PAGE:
This is the proprietary data of Pedersen & Partners and concerns companies in Bulgaria regardless of annual revenue, employee number and location. The annual turnover, the profit and the number of people employed are an important reference point in determining the remuneration of a hired manager for top or mid-level position, but are not necessarily decisive. There are many cases where a company operates at a serious loss or is a start-up, but that does not mean that the executive director will receive a low pay, quite the contrary. With poor financial results, the expectations are for a positive change and influence of the leader on the company’s performance, therefore he or she should be adequately rewarded.
The data does not purport to be comprehensive or to cover all possible cases from practice, as remuneration is influenced not only by the factors listed above, but also by the specific industry, ownership structure, participation of the management personnel in the governance of more than one company, etc. The figures represent monthly salary before tax. Additional benefits and bonuses are not included, as they are too specific for each company.
has been the Country Manager for Bulgaria at Pedersen & Partners since 2009. Ms. Bushandrova brings a wealth of senior management experience in the financial services sector having worked in key management roles at ING Bank in Bulgaria for 11 years. Most recently, as Head of Corporate Lending at ING, Ms. Bushandrova oversaw ING’s credit portfolio, managed a team of relationship managers, and actively supported other profit-centers in the bank via product cross-selling. Before joining ING in 1997, she was part of the lending team at the Bulgarian American Enterprise Fund for three years.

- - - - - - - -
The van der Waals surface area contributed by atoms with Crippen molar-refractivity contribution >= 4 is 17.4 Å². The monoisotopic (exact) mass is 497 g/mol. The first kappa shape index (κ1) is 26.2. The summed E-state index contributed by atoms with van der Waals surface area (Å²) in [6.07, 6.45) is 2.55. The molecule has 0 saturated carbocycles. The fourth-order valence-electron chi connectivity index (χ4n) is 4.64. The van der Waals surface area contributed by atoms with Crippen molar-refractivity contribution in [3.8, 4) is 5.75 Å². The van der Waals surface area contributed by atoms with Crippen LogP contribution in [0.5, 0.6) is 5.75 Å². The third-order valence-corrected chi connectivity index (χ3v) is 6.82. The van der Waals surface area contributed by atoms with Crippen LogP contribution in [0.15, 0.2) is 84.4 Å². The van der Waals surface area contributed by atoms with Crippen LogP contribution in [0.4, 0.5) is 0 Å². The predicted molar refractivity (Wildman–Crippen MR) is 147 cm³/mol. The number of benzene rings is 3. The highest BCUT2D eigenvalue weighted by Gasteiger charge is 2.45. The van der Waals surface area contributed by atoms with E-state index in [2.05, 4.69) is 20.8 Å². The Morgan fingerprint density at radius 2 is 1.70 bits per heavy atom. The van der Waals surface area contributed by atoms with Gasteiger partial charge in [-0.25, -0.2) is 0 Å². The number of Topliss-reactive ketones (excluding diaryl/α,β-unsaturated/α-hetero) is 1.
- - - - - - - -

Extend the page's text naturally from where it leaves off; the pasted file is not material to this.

Irena Bushandrova has a degree in Industry and Entrepreneurship from the University of National and World Economics in Sofia, Bulgaria. In addition to her native Bulgarian, Ms. Bushandrova speaks fluent English.